• Bad data — Working with multiple point solutions elevates the risk of relying on data that is inaccurate or incomplete. Which group is most profitable? How many hours really remain in the budget for an engagement team? Managing partners lack confidence in the numbers when they’re looking at multiple “versions” of the truth. Open systems like Excel are particularly vulnerable to user error that can throw unpleasant wrenches into the numbers leaders rely on.
  • Bottlenecks and inefficiencies — Managing data and replicating it across point solutions takes time that could be better spent on billables. This tedious work usually falls to just a few individuals. When the person responsible for a data manipulation task is unavailable, it can be impossible to proceed. Delayed dissemination of important information prevents timely decisions and encourages suboptimal decisions based on missing, incomplete or inaccurate data.

Ingenuity, spit and glue are valuable tools that can solve immediate problems. But in the long run, cobbled-together point solutions are no match for a cohesive practice management system that unifies all firm activity — from ideation to balance sheet.

To learn how PracticePro 365 supports visibility, real-time insights and an integrated approach to managing key data, request a demo today.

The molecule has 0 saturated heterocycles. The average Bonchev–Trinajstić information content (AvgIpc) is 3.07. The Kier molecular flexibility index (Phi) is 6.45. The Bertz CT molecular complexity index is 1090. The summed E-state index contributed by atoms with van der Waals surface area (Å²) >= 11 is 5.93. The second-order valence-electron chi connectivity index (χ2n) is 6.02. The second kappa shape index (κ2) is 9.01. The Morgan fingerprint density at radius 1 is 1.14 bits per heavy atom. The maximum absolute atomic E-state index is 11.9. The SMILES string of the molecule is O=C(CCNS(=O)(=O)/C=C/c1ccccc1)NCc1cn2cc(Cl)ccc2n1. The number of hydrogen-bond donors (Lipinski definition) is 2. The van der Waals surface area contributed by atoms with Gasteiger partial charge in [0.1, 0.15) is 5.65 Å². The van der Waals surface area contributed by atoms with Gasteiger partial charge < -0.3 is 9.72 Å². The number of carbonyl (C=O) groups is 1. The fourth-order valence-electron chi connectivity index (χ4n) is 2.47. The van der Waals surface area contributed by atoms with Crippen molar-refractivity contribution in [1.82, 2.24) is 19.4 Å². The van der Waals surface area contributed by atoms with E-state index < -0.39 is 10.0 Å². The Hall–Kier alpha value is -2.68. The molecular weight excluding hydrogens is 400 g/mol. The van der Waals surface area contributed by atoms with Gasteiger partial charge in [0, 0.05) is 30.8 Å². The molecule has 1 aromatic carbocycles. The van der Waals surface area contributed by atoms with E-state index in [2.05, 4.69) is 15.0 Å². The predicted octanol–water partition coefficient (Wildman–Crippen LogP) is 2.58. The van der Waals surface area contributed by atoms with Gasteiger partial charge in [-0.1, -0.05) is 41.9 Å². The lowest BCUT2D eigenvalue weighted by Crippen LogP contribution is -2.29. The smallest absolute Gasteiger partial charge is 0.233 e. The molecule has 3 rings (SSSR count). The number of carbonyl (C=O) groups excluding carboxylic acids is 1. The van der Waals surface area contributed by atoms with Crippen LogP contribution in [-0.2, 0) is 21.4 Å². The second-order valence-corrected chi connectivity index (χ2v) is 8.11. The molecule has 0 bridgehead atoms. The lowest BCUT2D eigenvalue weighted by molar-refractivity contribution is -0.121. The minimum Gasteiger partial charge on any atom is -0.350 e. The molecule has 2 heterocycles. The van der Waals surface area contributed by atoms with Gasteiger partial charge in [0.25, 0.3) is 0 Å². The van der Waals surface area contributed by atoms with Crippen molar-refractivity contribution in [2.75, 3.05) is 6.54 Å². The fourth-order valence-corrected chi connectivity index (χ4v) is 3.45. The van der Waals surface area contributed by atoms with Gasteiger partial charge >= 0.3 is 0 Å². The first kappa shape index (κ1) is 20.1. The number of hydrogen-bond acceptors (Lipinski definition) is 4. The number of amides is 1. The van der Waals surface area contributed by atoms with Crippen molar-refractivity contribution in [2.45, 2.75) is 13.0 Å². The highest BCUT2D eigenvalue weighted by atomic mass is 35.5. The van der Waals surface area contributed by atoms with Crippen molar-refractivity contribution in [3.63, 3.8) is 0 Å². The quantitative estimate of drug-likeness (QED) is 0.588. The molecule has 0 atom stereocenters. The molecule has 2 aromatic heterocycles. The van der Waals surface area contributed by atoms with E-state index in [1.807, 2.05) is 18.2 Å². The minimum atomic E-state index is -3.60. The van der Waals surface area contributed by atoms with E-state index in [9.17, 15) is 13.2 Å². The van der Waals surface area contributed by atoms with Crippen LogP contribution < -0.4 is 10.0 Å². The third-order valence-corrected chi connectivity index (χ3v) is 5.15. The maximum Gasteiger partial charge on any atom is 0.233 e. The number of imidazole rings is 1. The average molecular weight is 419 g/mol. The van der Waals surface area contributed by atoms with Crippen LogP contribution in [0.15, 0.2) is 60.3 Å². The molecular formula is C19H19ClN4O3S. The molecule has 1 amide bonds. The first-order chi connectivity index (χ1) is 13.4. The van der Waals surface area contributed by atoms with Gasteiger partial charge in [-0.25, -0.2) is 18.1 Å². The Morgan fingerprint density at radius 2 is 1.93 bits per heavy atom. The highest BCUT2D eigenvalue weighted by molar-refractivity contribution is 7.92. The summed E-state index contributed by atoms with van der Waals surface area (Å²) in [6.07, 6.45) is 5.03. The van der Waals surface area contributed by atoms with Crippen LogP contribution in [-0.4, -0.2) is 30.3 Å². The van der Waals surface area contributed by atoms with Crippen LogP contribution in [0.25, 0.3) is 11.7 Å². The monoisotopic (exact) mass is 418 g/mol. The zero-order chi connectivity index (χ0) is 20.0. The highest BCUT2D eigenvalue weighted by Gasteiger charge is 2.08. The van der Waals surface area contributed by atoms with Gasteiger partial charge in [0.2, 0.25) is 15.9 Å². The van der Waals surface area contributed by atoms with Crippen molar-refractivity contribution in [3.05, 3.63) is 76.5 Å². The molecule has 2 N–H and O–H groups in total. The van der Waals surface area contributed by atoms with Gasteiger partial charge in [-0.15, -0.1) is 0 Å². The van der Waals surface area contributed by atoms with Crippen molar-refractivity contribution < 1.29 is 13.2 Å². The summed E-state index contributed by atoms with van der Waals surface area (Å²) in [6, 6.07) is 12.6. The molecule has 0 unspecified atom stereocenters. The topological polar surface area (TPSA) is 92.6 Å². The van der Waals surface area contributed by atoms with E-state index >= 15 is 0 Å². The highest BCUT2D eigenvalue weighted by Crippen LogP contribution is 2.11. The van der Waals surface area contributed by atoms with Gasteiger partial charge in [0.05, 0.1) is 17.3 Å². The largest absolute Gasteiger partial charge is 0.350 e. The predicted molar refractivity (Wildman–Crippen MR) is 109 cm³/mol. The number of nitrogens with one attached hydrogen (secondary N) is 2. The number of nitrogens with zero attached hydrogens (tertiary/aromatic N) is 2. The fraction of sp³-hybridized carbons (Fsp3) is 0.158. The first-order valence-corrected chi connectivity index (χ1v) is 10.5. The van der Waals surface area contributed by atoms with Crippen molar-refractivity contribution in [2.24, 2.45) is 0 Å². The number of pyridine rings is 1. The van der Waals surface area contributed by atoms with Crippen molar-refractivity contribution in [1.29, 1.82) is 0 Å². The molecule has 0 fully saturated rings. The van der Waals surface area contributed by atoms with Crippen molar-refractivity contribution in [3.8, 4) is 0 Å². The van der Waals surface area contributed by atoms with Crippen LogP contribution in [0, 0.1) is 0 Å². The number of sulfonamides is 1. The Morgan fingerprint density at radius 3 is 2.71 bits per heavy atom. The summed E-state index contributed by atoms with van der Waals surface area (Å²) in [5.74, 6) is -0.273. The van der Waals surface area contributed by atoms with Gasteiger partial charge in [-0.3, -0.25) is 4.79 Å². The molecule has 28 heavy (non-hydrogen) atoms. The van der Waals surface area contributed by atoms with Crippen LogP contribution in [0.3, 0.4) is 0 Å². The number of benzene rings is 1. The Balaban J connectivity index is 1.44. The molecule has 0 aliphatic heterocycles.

The Accounting Profession Demands a Better Solution

The accounting profession is undergoing rapid change, but many of its greatest challenges are issues that firms have been wrestling with for years — among them, fragmented software solutions that do more to obscure the state of the firm than illuminate it.

This year’s BDO Alliance USA Conference provided an excellent opportunity to hear from CPA firm leaders representing about 80 firms across the U.S. In our discussions with these leaders, we confirmed that most practice management systems — rather than solve firm management problems — create additional barriers to running a profitable practice.

Technology provides today’s firms with unprecedented access to critical business intelligence: clients, engagements, billing, and firm performance can each be tracked in detail to provide useful information. However, when that data exists in separate silos, its value for driving business decisions is significantly diminished.

Practice management systems are designed to reflect the real-world needs of accounting firms, yet what we heard at the conference confirms our belief that most leave users spending too much time in exchange for poorly integrated data. The predictable result is a widespread sense of disappointment and frustration that the software doesn’t deliver the increased efficiency, visibility, and profitability firms had hoped to gain.

Based on our interactions at the conference, these are the three biggest frustrations that accounting firms find with their practice management systems:

  • Multiple point solutions, each requiring “care and feeding.” Many of these single-function solutions do in fact perform their individual tasks well. The problem is that when relevant data is siloed and can’t be easily combined with the data in other systems, it’s impossible to make strategic decisions based on current information. The solution: Accounting firms need a client-centric, holistic ecosystem that provides a single source of the truth about their clients and their firm.